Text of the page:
COVID Pool Testing Program at RPS Provide an Extra Layer of Protection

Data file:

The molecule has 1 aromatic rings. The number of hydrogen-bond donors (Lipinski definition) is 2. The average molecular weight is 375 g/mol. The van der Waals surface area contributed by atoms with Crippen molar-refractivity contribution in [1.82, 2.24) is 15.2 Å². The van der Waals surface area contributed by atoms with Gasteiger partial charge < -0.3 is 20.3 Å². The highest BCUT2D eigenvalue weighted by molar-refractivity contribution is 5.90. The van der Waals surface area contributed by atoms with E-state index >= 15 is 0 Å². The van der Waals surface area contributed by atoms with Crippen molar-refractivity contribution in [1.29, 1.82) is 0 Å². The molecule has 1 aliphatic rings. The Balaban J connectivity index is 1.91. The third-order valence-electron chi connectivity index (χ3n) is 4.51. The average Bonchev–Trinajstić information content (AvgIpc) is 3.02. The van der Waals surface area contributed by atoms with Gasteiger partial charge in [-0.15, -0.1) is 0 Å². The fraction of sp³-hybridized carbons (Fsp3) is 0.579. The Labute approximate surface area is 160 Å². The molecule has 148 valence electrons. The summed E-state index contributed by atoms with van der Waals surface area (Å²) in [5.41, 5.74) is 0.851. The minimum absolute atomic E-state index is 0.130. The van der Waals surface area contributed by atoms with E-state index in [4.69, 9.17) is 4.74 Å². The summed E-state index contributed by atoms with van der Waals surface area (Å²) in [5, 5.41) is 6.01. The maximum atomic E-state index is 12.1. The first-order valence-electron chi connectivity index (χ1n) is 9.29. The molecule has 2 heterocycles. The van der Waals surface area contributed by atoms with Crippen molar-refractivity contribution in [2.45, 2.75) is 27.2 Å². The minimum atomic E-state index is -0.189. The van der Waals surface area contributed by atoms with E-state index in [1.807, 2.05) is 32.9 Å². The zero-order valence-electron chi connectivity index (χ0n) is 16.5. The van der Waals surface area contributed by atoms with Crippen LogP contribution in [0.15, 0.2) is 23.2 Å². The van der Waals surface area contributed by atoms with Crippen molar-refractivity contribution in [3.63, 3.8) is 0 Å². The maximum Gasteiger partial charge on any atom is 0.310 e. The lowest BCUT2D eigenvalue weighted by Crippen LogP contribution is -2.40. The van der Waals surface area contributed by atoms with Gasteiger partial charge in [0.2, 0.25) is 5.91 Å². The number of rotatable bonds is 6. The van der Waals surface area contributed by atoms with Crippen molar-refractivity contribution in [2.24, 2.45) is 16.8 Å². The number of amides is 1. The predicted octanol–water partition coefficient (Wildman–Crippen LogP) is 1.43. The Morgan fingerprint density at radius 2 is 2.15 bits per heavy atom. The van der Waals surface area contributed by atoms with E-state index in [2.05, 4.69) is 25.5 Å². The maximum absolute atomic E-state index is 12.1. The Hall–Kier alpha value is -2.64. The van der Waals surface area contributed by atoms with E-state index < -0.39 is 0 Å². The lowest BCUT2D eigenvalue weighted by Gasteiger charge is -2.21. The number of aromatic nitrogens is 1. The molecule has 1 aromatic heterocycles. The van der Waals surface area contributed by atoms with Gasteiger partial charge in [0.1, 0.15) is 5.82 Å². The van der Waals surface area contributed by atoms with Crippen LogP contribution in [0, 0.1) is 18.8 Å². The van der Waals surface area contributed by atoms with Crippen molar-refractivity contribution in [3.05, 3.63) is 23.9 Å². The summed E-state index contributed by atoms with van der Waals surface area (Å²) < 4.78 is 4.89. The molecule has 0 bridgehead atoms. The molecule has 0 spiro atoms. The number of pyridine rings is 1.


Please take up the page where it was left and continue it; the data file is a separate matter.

For the past three weeks students and staff have been pool tested for the COVID-19 virus as an extra precaution this school year.  Pooling—sometimes referred to as pool testing or pooled testing—means combining the same type of specimen from several people and conducting one laboratory test on the combined pool of specimens to detect SARS-CoV-2, the virus that causes COVID-19. Pooled tests that return positive results will require each specimen in the pool to be retested individually to determine which individual(s) are positive. Revere Public School Assistant Superintendent Richard Gallucci said in the first two weeks of pool testing Revere Public School identified six positive asymptomatic individuals. The following week four more positive tests showed up.  However, the pool testing program allows schools to rapidly identify who is positive, separate them from the rest of the school population and allow the students who are negative to continue at school.  “Once we identify the positive individual we bring the family in and the nurse provides support and guidance, and certainly connects with the family, to be sure that the child is okay and that they have the proper support and care,” said Gallucci. “Right now, 45 percent of our students are currently participating in our pool testing program. The  program has been so great and has allowed us to keep children in school that are negative and we use a follow up rapid test to make sure of that.” The rapid test is administered to anyone in the pool that has had close contact with an individual(s) that has tested positive. The test takes about 15 minutes to get results.  Gallucci said these rapid tests are administered to those staff or students that were in close contact with a positive individual(s) over the course of five days each morning via the school nurse and health aide.  “The child (or staff member) only stays in school if that rapid test comes back negative,” he said. “This is a big improvement from last year. So last year, if a student was determined to be a close contact, and never became positive they may have missed seven or eight days of school because they had to quarantine whereas this year they can continue with their schooling with a simple test each morning for 15 minutes.” Gallucci said the program would never have become as successful as it has without the work of school nurses, health aides, administrators, and school staff and teachers.  “They execute the pool testing every Monday flawlessly during the first block of the day,” he said. “It’s really a total team and building effort, and I can’t be more proud. I think a testament to the work that we’ve done is that some of the private testing vendors have communicated with me and asked me to touch base with leaders from other school districts to see how we got this off the ground, and to see how we’ve been able to effectively maintain it.”

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